Forus calls on smart capital to deliver on Sona economic plan
Forus listed the FDX token on the Forus Digital Exchange on February 1 2021, and is inviting investment
The state of the nation address (Sona) again highlighted that the government has the right economic recovery plan but not the financial resources to deliver on it. With time running out, harnessing the power of the digital sharing economy could provide the much-needed solution.
Forus Digital Exchange founder Sonny Fisher advocates adopting a modern-day equivalent of the inclusive and co-operative approach used by multilateral institutions post World War 2, namely the digital capabilities of the fourth industrial revolution (4IR).
“We are fighting an economic war; we need economic bullets. South Africans need to invest in SA, not wait for foreign direct investment and bailouts from the IMF,” says Fisher. The country needs to pool expertise to ensure the lowest cost of capital, the most efficient distribution of funds, and the necessary oversight, efficiency, traceability and accountability.
He believes the answer lies in relying on financial marketplaces such as the Forus Global Digital Exchange to provide the private capital the government needs to fund development projects and power small business, while supporting a platform that offers communities participating in the digital ecosystem sustainable returns.
Cofounder Mary Brennan says the Forus platform, a digital exchange for the sharing economy, is a finance marketplace where you can share the risk and the costs across the ecosystem through supply chain visibility. Suppliers, producers and competitors share information, assets and markets, using blockchain technology to enable efficiency and access to the capital to achieve outcomes.
Forus operates a public utility blockchain and solution that provides a single, global, universal, trusted, user-authentication platform for mobile and web transactions, serving both the banked and the unbanked. It aims to promote the creation of an economically inclusive society and is designed to incubate businesses and social enterprise solutions. Production loan finance is available to approved candidates, businesses or community groups.
Forus stands for free, open, real-time, ubiquitous and secure. No fees on transactions or payments are charged, for both customers and merchants. Payments can be made real-time by anyone, anywhere, at any time. Its blockchain is secure and immutable, with two-factor authentication, tokenisation and end-to-end encryption. Transactions on the Forus blockchain process in milliseconds (more than 20,000 a second) and functions offline using cards, which is critical when operating in rural areas.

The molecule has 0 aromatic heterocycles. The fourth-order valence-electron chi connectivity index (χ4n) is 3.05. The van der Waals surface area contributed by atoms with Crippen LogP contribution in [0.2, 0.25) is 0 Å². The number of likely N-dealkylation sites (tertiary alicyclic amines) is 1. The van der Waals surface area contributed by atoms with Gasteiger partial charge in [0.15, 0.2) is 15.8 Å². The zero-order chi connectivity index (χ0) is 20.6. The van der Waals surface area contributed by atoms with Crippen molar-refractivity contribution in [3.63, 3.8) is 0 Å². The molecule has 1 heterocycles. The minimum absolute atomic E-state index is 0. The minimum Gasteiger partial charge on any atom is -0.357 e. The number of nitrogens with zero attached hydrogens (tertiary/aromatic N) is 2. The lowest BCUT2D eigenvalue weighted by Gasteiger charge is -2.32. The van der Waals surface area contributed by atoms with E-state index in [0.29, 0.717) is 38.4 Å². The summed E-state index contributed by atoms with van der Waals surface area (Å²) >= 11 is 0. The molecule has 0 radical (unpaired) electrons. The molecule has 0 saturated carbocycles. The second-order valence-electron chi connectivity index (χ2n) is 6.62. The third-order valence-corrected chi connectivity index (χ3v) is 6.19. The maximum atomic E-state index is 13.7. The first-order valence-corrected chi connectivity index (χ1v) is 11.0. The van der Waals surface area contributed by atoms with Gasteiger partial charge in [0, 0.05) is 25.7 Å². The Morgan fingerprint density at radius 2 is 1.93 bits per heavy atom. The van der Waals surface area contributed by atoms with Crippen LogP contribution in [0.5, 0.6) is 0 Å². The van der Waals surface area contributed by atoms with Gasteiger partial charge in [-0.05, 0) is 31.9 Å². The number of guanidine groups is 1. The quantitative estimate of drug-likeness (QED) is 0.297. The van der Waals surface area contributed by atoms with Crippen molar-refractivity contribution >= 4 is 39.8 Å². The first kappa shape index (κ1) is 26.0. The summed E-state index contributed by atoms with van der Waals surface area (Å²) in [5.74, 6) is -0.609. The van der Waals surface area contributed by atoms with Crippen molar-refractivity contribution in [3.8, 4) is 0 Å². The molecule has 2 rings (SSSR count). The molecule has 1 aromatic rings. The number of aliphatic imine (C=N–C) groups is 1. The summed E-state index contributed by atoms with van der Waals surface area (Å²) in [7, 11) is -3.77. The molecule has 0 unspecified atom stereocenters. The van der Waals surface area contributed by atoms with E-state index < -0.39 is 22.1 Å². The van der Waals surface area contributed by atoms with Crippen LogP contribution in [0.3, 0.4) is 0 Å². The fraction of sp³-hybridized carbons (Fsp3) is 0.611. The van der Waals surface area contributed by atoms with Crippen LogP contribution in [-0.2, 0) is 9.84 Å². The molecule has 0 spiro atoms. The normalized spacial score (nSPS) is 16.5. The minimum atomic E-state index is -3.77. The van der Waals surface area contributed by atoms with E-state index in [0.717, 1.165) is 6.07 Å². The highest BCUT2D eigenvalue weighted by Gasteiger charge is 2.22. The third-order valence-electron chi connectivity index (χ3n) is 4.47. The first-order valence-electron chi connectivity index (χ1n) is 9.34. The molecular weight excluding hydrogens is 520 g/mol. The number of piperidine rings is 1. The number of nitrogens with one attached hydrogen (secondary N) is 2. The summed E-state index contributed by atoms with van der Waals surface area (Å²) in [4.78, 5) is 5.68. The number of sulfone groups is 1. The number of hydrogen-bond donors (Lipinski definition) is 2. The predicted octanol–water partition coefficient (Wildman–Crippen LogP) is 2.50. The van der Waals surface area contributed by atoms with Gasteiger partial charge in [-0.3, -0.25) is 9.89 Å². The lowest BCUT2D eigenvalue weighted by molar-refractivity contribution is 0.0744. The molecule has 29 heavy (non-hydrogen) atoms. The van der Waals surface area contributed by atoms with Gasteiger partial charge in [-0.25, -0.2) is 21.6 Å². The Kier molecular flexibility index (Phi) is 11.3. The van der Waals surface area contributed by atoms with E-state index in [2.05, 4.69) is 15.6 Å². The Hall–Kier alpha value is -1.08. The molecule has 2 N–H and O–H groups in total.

“Through this combination of attributes, the Forus African Wealth Fund is geared to harness the assets of our people. Forus has created the Maven programme, a co-operative investment network acting as an economic force multiplier where we buy, save and invest together,” says Brennan.
“A hundred million African citizens on the platform will generate a universal basic income. The reward for mobilising collective investment in the good African tradition of ubuntu, is collective shared gain.”
Digital currencies are integral to the functioning of a blockchain-based digital platform, enabling digital payments, production loans and investment into digital assets.
Forus uses fiat-backed digital currency, the ZARX in SA, to enable commercial activity. ZARX is a synthetic central bank digital currency (CBDC). Forus also uses a stable coin called the MahalaX, which enables stakeholders and users to participate in the revenue generated on the platform.
Fisher considers SA well-placed to position itself as a continental and global leader of the 4IR because of its depth of developed country skills and infrastructure, and the combination of developed and developing marketplaces. However, to become a leader and unlock the capital-raising benefits of the sharing economy, the government needs to create an enabling legislative environment, one that matches international first moves on recognising synthetic CBDC as electronic legal tender.
Forus is actively involved in a variety of international and local regulatory and industry initiatives to further the adoption of disruptive digital financial services alternatives. The company is also collaborating with the R3 Working Group to implement interoperable CBDC, with the Bank of International Settlements and some of the world’s biggest central banks, including the European Central Bank and the central banks of Japan, UK and Switzerland.
The Forus Digital Exchange comes at a time when the world’s leading economies are recognising and legislating to enable a swift and clean adoption of distributed ledger technology. Australia, New Zealand, Canada and Switzerland are among the leaders. In January 2021 there was huge international institutional acceptance of digital currencies. Against this backdrop, Fisher is on the mark when he says the future paradigm shift to digital currencies is here.
This article was paid for by Forus Digital.
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